SSI’s “Monitoring Matters” columnist Peter Giacalone has returned full time to pursuing consultation work after recently departing from his position as president of Mace Security Int’l Inc.’s Security Services Division.
Giacalone, who resides in New York, told me his short tenure with Mace ended amicably and, in fact, he has been retained by the company in a consultative role working on strategic relations and business development.
In the end it was all about geography.
Giacalone, former COO of Criticom Int’l, has chalked up more than 30 years of professional service to the electronic security industry, all the while calling the East Coast his home. He had been operating his own consulting business for about four years when Mace CEO and President Dennis Raefield persuaded him to join the company last year to take charge of its newly acquired Central Station Security Systems (CSSS), an Anaheim, Calif.-based third-party monitoring center. It was Giacalone, as a Mace consultant in the beginning, who played a key role in making that deal happen.
After joining Mace, Giacalone maintained his roots in New York, shuttling back and forth between the two coasts, spending one week each month onsite at Mace CSSS. Eventually the board of directors insisted Giacalone remain based full time in Southern California.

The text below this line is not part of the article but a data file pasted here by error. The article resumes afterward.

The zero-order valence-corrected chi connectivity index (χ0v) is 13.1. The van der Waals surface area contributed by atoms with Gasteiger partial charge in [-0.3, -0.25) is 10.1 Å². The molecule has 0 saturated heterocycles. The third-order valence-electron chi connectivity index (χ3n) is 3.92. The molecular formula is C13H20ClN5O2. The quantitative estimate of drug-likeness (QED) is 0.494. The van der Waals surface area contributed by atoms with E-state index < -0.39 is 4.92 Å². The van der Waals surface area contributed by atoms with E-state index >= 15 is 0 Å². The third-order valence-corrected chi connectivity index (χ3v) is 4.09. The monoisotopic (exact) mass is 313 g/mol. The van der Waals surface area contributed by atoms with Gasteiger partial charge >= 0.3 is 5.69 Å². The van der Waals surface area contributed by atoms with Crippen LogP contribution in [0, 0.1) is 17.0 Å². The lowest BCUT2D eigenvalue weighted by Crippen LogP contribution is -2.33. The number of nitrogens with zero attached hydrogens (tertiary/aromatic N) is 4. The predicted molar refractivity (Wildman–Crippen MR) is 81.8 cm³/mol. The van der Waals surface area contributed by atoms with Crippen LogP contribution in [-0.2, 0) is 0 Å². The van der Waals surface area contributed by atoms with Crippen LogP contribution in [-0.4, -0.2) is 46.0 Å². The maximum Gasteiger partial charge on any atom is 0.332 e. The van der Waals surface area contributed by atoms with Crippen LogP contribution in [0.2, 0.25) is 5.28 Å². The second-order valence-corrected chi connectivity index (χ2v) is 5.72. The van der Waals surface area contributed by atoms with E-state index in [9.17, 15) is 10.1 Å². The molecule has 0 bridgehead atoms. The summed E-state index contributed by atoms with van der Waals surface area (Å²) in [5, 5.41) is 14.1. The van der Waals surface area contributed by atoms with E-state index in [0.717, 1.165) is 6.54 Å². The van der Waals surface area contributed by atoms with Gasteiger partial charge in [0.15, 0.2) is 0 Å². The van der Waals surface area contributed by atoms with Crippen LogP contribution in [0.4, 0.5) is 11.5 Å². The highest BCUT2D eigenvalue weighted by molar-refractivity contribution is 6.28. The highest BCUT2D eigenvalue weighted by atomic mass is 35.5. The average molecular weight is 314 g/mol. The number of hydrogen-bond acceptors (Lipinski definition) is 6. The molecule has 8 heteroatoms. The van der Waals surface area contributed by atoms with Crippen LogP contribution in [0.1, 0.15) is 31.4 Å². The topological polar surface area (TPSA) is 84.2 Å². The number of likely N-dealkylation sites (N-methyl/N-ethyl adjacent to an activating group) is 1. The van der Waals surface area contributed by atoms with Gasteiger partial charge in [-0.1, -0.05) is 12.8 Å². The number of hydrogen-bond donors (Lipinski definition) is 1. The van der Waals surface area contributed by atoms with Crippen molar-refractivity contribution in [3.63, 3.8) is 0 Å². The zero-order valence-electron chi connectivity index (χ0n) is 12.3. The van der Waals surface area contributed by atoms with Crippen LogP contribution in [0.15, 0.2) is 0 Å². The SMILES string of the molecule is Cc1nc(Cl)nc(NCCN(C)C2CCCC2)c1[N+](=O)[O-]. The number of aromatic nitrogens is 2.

“I have nothing against Southern California, but I am East Coast guy. When I decided not to move out there they asked if I would stay on in a consulting role because there is a lot more that needs to be accomplished,” Giacalone says.
Instead of filling Giacalone’s position, Raefield and Mace CSSS Director of Operations Morgan Hertel will assume the majority of his responsibilities.
Giacalone is quick to emphasize his relationship with Mace remains “extremely strong.” At the moment, Giacalone is heading up Mace’s negotiation and due diligence efforts to acquire additional wholesale monitoring accounts and/or another central station.
“I actually feel more nimble right now from this position [as a consultant] because obviously I don’t have all the responsibilities I had before. I am able to make more headway in negotiating with vendors, working with clients. I am still working closely with Morgan and Dennis and other people in the organization to bring this business where we intended to bring it,” he says.
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